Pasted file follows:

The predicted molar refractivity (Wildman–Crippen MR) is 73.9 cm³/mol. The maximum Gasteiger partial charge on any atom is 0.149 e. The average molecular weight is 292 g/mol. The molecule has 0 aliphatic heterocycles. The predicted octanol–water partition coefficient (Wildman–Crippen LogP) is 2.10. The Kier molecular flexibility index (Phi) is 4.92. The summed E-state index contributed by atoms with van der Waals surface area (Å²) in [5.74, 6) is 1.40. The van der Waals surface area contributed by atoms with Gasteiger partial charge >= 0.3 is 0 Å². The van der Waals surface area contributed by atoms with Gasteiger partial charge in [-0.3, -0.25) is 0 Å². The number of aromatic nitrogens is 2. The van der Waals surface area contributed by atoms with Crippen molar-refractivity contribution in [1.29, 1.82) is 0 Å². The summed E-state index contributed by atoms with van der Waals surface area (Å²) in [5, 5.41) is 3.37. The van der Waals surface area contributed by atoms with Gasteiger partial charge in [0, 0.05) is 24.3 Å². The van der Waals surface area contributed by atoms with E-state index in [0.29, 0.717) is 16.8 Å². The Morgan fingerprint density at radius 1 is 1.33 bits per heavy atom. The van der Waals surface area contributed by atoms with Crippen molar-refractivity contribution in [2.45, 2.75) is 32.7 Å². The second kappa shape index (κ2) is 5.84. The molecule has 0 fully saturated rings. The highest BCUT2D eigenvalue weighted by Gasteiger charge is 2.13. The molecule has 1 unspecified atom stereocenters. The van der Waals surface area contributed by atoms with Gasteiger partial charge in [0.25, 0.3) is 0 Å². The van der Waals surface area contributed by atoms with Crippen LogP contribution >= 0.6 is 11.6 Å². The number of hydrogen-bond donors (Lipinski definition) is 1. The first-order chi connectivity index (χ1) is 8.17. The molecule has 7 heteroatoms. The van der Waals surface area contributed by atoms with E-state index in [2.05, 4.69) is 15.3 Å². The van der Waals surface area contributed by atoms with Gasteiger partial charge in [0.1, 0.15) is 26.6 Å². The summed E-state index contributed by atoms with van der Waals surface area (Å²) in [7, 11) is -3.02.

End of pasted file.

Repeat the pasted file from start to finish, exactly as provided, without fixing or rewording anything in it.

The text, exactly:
The predicted molar refractivity (Wildman–Crippen MR) is 73.9 cm³/mol. The maximum Gasteiger partial charge on any atom is 0.149 e. The average molecular weight is 292 g/mol. The molecule has 0 aliphatic heterocycles. The predicted octanol–water partition coefficient (Wildman–Crippen LogP) is 2.10. The Kier molecular flexibility index (Phi) is 4.92. The summed E-state index contributed by atoms with van der Waals surface area (Å²) in [5.74, 6) is 1.40. The van der Waals surface area contributed by atoms with Gasteiger partial charge >= 0.3 is 0 Å². The van der Waals surface area contributed by atoms with Gasteiger partial charge in [-0.3, -0.25) is 0 Å². The number of aromatic nitrogens is 2. The van der Waals surface area contributed by atoms with Crippen molar-refractivity contribution in [1.29, 1.82) is 0 Å². The summed E-state index contributed by atoms with van der Waals surface area (Å²) in [5, 5.41) is 3.37. The van der Waals surface area contributed by atoms with Gasteiger partial charge in [0, 0.05) is 24.3 Å². The van der Waals surface area contributed by atoms with E-state index in [0.29, 0.717) is 16.8 Å². The Morgan fingerprint density at radius 1 is 1.33 bits per heavy atom. The van der Waals surface area contributed by atoms with Crippen molar-refractivity contribution in [2.45, 2.75) is 32.7 Å². The second kappa shape index (κ2) is 5.84. The molecule has 0 fully saturated rings. The highest BCUT2D eigenvalue weighted by Gasteiger charge is 2.13. The molecule has 1 unspecified atom stereocenters. The van der Waals surface area contributed by atoms with Gasteiger partial charge in [0.25, 0.3) is 0 Å². The van der Waals surface area contributed by atoms with Crippen LogP contribution >= 0.6 is 11.6 Å². The number of hydrogen-bond donors (Lipinski definition) is 1. The first-order chi connectivity index (χ1) is 8.17. The molecule has 7 heteroatoms. The van der Waals surface area contributed by atoms with E-state index in [2.05, 4.69) is 15.3 Å². The van der Waals surface area contributed by atoms with Gasteiger partial charge in [0.1, 0.15) is 26.6 Å². The summed E-state index contributed by atoms with van der Waals surface area (Å²) in [7, 11) is -3.02.